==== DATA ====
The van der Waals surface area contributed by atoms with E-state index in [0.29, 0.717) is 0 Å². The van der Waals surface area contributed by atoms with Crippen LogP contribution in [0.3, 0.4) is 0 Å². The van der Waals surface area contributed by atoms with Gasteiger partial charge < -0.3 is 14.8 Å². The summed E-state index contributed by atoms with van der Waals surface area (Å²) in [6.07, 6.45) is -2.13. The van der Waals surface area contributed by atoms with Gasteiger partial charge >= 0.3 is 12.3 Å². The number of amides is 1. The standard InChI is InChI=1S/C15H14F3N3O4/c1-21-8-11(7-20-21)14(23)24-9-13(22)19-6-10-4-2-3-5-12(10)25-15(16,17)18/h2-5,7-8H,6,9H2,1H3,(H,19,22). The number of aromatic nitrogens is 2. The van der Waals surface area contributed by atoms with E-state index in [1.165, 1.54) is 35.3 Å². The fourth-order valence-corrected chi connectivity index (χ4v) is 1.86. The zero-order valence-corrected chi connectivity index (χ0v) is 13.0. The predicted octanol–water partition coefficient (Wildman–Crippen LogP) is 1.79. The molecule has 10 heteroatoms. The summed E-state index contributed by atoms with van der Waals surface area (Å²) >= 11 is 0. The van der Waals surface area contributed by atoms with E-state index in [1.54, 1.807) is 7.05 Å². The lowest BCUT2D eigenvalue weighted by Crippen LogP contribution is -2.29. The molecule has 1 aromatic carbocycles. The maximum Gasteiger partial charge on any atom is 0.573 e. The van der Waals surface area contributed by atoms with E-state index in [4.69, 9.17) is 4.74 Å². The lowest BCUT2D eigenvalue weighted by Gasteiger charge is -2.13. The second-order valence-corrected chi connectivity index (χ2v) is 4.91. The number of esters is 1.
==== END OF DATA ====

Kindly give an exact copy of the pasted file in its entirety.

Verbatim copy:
The van der Waals surface area contributed by atoms with E-state index in [0.29, 0.717) is 0 Å². The van der Waals surface area contributed by atoms with Crippen LogP contribution in [0.3, 0.4) is 0 Å². The van der Waals surface area contributed by atoms with Gasteiger partial charge < -0.3 is 14.8 Å². The summed E-state index contributed by atoms with van der Waals surface area (Å²) in [6.07, 6.45) is -2.13. The van der Waals surface area contributed by atoms with Gasteiger partial charge >= 0.3 is 12.3 Å². The number of amides is 1. The standard InChI is InChI=1S/C15H14F3N3O4/c1-21-8-11(7-20-21)14(23)24-9-13(22)19-6-10-4-2-3-5-12(10)25-15(16,17)18/h2-5,7-8H,6,9H2,1H3,(H,19,22). The number of aromatic nitrogens is 2. The van der Waals surface area contributed by atoms with E-state index in [1.165, 1.54) is 35.3 Å². The fourth-order valence-corrected chi connectivity index (χ4v) is 1.86. The zero-order valence-corrected chi connectivity index (χ0v) is 13.0. The predicted octanol–water partition coefficient (Wildman–Crippen LogP) is 1.79. The molecule has 10 heteroatoms. The summed E-state index contributed by atoms with van der Waals surface area (Å²) >= 11 is 0. The van der Waals surface area contributed by atoms with E-state index in [1.54, 1.807) is 7.05 Å². The lowest BCUT2D eigenvalue weighted by Crippen LogP contribution is -2.29. The molecule has 1 aromatic carbocycles. The maximum Gasteiger partial charge on any atom is 0.573 e. The van der Waals surface area contributed by atoms with E-state index in [4.69, 9.17) is 4.74 Å². The lowest BCUT2D eigenvalue weighted by Gasteiger charge is -2.13. The second-order valence-corrected chi connectivity index (χ2v) is 4.91. The number of esters is 1.